Metropolitan United Methodist Church, Indian Head, MD
Leaning but living
September 20, 2020

Leaning but living

September 20, 2020

Phil 1:21-30

21 For to me, to live is Christ and to die is gain. 22 If I am to go on living in the body, this will mean fruitful labor for me. Yet what shall I choose? I do not know! 23 I am torn between the two: I desire to depart and be with Christ, which is better by far; 24 but it is more necessary for you that I remain in the body. 25 Convinced of this, I know that I will remain, and I will continue with all of you for your progress and joy in the faith, 26 so that through my being with you again your boasting in Christ Jesus will abound on account of me.

27 Whatever happens, conduct yourselves in a manner worthy of the gospel of Christ. Then, whether I come and see you or only hear about you in my absence, I will know that you stand firm in the one Spirit,[a] striving together as one for the faith of the gospel 28 without being frightened in any way by those who oppose you. This is a sign to them that they will be destroyed, but that you will be saved—and that by God. 29 For it has been granted to you on behalf of Christ not only to believe in him, but also to suffer for him, 30 since you are going through the same struggle you saw I had, and now hear that I still have.

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Background

Paul writes Philippians to express his thanks for the gift the church has sent him while he is in jail (probably in Rome, possibly in Ephesus) and to encourage the church to stand united against the opposition of non-Christians and the doctrinal deviations of so-called Christians. 1:21–30 touches on both these basic concerns. The former part of the text (vv. 21–26) concludes Paul’s opening sketch of his circumstances, while the latter part (vv. 27–30) inaugurates, and neatly summarizes, the exhortations of the letter.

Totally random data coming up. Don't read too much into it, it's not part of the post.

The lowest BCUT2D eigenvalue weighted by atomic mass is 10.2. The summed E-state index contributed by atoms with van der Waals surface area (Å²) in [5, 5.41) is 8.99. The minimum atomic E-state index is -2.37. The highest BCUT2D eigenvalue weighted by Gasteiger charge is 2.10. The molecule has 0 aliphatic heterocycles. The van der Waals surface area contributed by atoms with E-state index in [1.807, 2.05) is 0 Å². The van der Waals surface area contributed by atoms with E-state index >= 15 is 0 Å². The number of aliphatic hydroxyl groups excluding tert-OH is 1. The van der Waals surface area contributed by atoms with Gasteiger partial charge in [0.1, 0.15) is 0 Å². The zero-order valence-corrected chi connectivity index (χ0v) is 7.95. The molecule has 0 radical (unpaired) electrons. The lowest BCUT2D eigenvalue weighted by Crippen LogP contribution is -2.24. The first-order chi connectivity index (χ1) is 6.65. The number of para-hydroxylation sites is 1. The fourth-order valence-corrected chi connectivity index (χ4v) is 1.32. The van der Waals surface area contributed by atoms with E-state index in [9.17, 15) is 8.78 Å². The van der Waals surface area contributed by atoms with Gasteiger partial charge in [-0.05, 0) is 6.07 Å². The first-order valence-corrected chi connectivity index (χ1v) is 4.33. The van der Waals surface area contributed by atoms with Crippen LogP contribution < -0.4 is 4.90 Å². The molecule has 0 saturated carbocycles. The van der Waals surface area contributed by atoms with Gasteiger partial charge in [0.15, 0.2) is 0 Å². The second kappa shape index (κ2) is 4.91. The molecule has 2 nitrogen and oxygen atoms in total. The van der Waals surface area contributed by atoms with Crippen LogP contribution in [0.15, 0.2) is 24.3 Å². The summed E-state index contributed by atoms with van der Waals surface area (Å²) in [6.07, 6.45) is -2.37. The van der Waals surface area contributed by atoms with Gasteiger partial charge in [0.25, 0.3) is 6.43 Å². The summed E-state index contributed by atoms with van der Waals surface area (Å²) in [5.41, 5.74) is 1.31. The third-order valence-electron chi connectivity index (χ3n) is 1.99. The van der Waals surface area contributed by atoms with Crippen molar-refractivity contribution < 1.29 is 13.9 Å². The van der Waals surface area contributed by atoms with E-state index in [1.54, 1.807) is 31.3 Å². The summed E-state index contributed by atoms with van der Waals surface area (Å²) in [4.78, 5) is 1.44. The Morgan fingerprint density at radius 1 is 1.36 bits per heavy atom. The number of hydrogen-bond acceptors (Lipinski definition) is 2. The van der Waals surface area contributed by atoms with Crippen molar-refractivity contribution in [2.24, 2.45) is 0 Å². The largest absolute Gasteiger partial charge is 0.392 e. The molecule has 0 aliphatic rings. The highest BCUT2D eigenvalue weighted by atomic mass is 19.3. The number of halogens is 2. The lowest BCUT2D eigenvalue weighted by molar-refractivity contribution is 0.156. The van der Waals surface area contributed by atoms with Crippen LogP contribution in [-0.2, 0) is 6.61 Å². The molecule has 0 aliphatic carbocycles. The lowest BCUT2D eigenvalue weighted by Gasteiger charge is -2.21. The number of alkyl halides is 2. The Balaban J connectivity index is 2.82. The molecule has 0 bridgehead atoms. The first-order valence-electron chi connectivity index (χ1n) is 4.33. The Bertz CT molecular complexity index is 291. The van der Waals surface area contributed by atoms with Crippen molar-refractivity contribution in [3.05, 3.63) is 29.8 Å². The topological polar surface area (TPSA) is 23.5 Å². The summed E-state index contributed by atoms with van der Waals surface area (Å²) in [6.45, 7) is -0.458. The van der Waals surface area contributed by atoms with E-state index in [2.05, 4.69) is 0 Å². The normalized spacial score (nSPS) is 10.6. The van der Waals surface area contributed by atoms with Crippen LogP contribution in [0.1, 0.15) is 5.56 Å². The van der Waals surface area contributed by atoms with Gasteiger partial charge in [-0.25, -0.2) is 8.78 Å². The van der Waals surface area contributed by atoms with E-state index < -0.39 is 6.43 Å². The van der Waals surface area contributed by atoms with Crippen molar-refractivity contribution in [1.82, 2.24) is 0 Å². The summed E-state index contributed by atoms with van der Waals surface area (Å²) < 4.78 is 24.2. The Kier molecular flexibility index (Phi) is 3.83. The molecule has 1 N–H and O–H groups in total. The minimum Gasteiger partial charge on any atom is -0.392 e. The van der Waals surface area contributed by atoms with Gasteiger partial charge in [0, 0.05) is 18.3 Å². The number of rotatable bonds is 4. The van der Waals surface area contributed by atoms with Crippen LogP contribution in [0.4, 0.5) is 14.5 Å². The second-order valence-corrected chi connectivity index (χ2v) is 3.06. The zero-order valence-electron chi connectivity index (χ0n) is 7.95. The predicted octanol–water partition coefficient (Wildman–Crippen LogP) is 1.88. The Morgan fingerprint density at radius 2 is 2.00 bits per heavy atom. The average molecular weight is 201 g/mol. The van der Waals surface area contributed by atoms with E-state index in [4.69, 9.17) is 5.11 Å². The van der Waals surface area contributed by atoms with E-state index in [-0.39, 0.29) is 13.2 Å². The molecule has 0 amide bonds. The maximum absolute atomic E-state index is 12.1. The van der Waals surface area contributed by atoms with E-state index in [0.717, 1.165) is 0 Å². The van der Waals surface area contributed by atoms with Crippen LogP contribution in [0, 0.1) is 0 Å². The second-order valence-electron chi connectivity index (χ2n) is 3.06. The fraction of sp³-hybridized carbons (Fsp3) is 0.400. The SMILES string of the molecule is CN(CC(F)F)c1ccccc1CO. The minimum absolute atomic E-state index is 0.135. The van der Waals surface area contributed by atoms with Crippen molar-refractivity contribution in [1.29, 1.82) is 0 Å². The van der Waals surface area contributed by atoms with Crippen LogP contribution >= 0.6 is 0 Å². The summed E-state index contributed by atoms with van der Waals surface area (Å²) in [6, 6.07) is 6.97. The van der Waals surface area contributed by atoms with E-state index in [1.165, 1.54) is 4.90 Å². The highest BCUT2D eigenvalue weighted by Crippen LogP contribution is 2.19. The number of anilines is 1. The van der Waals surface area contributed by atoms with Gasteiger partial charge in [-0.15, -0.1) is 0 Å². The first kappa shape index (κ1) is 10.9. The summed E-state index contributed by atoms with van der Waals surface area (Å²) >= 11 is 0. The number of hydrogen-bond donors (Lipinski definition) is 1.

After the salutation (vv. 1–2), Paul adds his typical section of thanksgiving for the Philippians (vv. 3–11). He hints at the gift the Philippians have sent him by thanking them for their “share in God’s grace with me, both in my imprisonment and in the defense and confirmation of the gospel” (v. 7). In verses 12–18a Paul elaborates on these matters. He is especially concerned to help the Philippians discern the providence of God in his arrest and imprisonment. For these circumstances have given Paul himself the opportunity to make Christ known to his guards and has emboldened other believers to preach Christ more openly than before. In verse 18b he turns his attention more directly to his personal prospects. He is confident that God will deliver him from his present confinement. But his greatest hope is that Christ will continue to be exalted through him, whether he lives or dies (v. 20).[1]

Point 1 

Notes from Point 1

Point 2 

Notes from Point 2

Point 3

Notes from Point 3

Summary

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  1. Douglas Moo, “Eighteenth Sunday after Pentecost, Year A,” in The Lectionary Commentary: Theological Exegesis for Sunday’s Texts, Volume Two, ed. Roger E. Van Harn (Grand Rapids, MI: Eerdmans, 2001), 347–348.

 

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